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International Sports: Caber Toss

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International Sports: Caber Toss

After successfully holding the caber and taking a few strides forward, the athlete tosses the caber into the air in hopes of a good landing. Caber tossing was one of the several sports played at the Louisiana Highland Games and Celtic Festival.

After successfully holding the caber and taking a few strides forward, the athlete tosses the caber into the air in hopes of a good landing. Caber tossing was one of the several sports played at the Louisiana Highland Games and Celtic Festival.

Jacob Summerville/The Lion’s Roar

After successfully holding the caber and taking a few strides forward, the athlete tosses the caber into the air in hopes of a good landing. Caber tossing was one of the several sports played at the Louisiana Highland Games and Celtic Festival.

Jacob Summerville/The Lion’s Roar

Jacob Summerville/The Lion’s Roar

After successfully holding the caber and taking a few strides forward, the athlete tosses the caber into the air in hopes of a good landing. Caber tossing was one of the several sports played at the Louisiana Highland Games and Celtic Festival.

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As one of several traditional Celtic games, caber tossing tests athletes’ strength, balance and coordination.

Caber tossing originated in Scotland, and although the exact date of origin is unknown, an article by Collins dictionary cites “tossing of ye barr” to be first mentioned in 1574 at a military meet. At these meetings, different clans would compete against each other in feats of strength. The word “caber” derives from the Gaelic term “cabar” or “kaber,” which means “wooden beam.”

The sport is played with a wooden pole ranging from 16-22 foot tall and between 100-180 pounds. One end is curved off so that the thrower has a better grip.

The thrower has an assistant help them stand the pole perpendicular to the ground. Once the thrower can hold the pole, they can begin to carry out their toss. For an ideal toss, the thrower will pick up the pole from the bottom, take several steps forward, thrust the beam up and hope that once the pole lands, the curved-off side is now opposite of the thrower.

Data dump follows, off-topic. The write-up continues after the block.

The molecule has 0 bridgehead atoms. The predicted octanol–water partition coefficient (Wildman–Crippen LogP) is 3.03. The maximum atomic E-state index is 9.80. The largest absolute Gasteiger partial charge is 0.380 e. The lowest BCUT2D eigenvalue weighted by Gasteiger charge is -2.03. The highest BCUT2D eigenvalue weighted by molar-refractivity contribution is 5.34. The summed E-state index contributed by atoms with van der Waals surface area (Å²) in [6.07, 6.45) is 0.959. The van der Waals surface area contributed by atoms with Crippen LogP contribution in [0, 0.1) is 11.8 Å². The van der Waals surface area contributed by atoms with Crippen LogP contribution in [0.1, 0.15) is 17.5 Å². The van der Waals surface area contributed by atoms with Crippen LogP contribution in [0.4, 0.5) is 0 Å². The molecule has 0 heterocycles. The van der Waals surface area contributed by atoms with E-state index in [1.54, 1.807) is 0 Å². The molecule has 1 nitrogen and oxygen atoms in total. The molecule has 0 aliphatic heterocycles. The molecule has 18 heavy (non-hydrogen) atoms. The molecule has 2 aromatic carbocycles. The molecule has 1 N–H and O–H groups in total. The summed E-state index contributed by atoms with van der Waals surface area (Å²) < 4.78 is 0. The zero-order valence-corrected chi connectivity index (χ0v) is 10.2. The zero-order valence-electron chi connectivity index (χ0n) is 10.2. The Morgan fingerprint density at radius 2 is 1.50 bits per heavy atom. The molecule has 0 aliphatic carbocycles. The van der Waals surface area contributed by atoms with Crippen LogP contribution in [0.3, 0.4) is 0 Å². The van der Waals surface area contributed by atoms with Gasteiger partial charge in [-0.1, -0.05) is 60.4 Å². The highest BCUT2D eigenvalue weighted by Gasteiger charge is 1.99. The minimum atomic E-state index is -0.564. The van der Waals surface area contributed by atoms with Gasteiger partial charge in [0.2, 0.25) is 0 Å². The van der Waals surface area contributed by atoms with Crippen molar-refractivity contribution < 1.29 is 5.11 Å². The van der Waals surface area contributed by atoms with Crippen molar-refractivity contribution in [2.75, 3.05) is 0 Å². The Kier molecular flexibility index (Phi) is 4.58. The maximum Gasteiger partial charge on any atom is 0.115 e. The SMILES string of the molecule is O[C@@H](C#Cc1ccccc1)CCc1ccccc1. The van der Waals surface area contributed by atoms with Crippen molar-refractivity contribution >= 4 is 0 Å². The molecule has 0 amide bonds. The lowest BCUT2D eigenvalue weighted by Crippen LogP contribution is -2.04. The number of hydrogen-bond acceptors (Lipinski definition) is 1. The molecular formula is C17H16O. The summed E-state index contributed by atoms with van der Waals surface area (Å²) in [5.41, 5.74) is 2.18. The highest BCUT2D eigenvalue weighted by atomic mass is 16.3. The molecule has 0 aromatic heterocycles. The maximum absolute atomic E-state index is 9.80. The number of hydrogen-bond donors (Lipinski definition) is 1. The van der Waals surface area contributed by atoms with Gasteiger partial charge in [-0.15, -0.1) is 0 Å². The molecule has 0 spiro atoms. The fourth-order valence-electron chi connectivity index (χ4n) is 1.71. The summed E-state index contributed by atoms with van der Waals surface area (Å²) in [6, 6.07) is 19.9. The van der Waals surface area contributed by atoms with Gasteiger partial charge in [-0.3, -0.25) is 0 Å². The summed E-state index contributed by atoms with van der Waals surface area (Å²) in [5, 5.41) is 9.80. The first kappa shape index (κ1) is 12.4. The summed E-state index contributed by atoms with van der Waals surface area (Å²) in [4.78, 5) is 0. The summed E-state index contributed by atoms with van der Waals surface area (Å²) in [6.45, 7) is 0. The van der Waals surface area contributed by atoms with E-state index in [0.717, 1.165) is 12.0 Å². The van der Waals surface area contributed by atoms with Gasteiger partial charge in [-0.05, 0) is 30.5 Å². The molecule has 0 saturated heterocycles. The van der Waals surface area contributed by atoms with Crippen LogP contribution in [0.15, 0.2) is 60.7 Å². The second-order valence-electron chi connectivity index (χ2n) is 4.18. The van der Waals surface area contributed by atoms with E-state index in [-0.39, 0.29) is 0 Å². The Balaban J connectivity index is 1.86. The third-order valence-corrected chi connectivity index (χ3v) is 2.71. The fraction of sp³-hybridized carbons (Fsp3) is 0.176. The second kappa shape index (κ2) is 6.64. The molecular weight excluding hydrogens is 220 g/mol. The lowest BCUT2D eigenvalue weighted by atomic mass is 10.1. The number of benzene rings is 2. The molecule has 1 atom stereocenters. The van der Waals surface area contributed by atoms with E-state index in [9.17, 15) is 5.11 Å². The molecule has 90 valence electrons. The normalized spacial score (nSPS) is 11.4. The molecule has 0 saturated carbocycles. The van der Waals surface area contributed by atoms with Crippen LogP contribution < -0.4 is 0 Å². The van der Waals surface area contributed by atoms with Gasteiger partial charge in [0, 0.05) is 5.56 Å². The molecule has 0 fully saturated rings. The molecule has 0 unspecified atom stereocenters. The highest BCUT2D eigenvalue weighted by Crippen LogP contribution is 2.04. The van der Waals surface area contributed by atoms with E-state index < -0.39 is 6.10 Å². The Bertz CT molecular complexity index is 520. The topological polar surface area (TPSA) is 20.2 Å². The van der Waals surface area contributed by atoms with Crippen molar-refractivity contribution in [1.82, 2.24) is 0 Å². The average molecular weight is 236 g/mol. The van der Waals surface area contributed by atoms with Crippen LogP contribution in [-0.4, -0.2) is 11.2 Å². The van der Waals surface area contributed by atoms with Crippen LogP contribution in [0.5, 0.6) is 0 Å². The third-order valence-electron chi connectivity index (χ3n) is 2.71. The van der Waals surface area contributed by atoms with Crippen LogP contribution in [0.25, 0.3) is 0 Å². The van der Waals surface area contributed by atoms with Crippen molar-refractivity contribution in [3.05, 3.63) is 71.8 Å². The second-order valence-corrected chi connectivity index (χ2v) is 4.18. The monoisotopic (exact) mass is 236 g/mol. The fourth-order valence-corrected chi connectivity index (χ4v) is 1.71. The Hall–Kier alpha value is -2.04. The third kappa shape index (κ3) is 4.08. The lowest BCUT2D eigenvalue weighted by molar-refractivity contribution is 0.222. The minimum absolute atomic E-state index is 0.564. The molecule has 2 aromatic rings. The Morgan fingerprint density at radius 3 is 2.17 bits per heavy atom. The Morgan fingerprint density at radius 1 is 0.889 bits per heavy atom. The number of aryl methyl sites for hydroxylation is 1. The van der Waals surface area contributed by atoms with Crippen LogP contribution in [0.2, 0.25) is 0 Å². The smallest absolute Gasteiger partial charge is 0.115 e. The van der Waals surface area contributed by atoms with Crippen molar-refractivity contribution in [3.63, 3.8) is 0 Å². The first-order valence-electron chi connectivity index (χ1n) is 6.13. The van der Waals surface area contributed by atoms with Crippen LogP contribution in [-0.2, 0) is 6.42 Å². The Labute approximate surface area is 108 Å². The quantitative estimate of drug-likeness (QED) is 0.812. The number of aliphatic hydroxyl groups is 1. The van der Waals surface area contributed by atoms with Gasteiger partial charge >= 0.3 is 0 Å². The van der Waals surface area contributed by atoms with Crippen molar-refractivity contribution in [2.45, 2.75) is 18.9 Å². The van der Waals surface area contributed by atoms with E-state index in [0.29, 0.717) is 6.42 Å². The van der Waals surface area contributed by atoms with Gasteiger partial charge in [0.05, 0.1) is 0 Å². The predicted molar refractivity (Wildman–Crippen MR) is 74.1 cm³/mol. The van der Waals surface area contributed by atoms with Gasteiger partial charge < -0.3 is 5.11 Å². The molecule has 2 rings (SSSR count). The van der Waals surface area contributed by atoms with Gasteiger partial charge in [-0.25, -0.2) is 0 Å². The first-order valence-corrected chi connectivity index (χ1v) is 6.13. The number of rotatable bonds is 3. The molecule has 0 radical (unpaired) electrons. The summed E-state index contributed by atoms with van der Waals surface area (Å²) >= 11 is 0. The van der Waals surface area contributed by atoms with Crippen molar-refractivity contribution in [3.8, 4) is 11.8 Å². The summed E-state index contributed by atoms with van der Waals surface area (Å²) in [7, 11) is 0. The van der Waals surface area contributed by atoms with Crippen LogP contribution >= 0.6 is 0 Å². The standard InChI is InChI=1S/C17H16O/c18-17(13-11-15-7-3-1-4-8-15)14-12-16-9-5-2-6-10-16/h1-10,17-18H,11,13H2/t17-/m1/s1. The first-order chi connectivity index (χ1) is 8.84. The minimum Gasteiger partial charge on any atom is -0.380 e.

The objective of caber tossing is not for distance but for accuracy. The pole starts in a 6 o’clock position, where at the moment it is being thrown, the end of the pole that the thrower is holding faces the thrower. A perfect toss consists of the pole flipping in the air and for the curved-off side to face perfectly away from the thrower. This is called a 12 o’clock toss. Throws that are not perfect have terms such as 3 o’clock and 10 o’clock, which are used to describe the angle of the caber’s landing. Another common way of recording a throw is to use specific degrees.

In the present day, caber tossing is played most notably at the Highland Games, a localized series of competitions held across the world. The Louisiana Highland Games and Celtic Festival took place from March 30-31 at the Lamar Dixon Expo Center in Gonzales. Along with the caber toss, other athletic events included the Clachneart, weight throw, sheaf toss and weight toss.

Julie Wiggers, chief of games for the LHGCF, explained that the Louisiana Highland Games started in 1999 in Jackson. The title for the games changed to Swamp Celts in the 2000s but changed to its current name in 2016.

Wiggers shared that practice events are held by the LHCCF, and the Texas Celtic Athletic Association judges the games.

“They’re the responsible party, but then at the same time, we do train people to do this,” said Wiggers. “A lot of the athletes that are here compete all over the United States, and this is a sanctioned event, which means that the scores that they get carry nationally.”

Rick Thompson, an athlete who competed in this year’s Louisiana Highland Games, attempted the caber toss for the first time. He explained that he prepared for the games with weight training, but more specifically, he watched videos of the caber toss to familiarize himself with the form.

Even without prior experience with the sport, Thompson expressed that he enjoyed playing.

“It’s a lot more loose and more relaxed,” said Thompson. “I think the atmosphere is less competitive than other sports, a lot more people just having fun.”

Thompson recommended anyone who is interested in trying the caber toss to jump into the process.

Thompson shared, “Come to a competition just to get your feet wet and see if it’s something you’re interested in.”

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